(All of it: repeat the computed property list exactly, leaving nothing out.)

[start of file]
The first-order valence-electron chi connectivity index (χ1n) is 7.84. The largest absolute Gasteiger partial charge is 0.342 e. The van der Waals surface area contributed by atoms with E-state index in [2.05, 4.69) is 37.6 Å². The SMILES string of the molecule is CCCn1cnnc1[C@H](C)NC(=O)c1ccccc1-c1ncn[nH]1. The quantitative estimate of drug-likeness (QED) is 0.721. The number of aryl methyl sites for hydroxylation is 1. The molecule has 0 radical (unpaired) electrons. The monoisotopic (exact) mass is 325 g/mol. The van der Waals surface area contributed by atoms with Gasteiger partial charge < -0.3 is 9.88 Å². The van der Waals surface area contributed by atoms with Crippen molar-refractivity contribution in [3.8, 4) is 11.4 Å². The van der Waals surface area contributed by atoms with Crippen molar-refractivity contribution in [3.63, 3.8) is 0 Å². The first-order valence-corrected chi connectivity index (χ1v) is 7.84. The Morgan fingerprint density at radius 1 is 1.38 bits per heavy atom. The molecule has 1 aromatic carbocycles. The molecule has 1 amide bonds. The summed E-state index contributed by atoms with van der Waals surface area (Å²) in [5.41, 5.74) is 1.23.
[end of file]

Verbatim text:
The first-order valence-electron chi connectivity index (χ1n) is 7.84. The largest absolute Gasteiger partial charge is 0.342 e. The van der Waals surface area contributed by atoms with E-state index in [2.05, 4.69) is 37.6 Å². The SMILES string of the molecule is CCCn1cnnc1[C@H](C)NC(=O)c1ccccc1-c1ncn[nH]1. The quantitative estimate of drug-likeness (QED) is 0.721. The number of aryl methyl sites for hydroxylation is 1. The molecule has 0 radical (unpaired) electrons. The monoisotopic (exact) mass is 325 g/mol. The van der Waals surface area contributed by atoms with Gasteiger partial charge < -0.3 is 9.88 Å². The van der Waals surface area contributed by atoms with Crippen molar-refractivity contribution in [3.8, 4) is 11.4 Å². The van der Waals surface area contributed by atoms with Crippen molar-refractivity contribution in [3.63, 3.8) is 0 Å². The first-order valence-corrected chi connectivity index (χ1v) is 7.84. The Morgan fingerprint density at radius 1 is 1.38 bits per heavy atom. The molecule has 1 aromatic carbocycles. The molecule has 1 amide bonds. The summed E-state index contributed by atoms with van der Waals surface area (Å²) in [5.41, 5.74) is 1.23.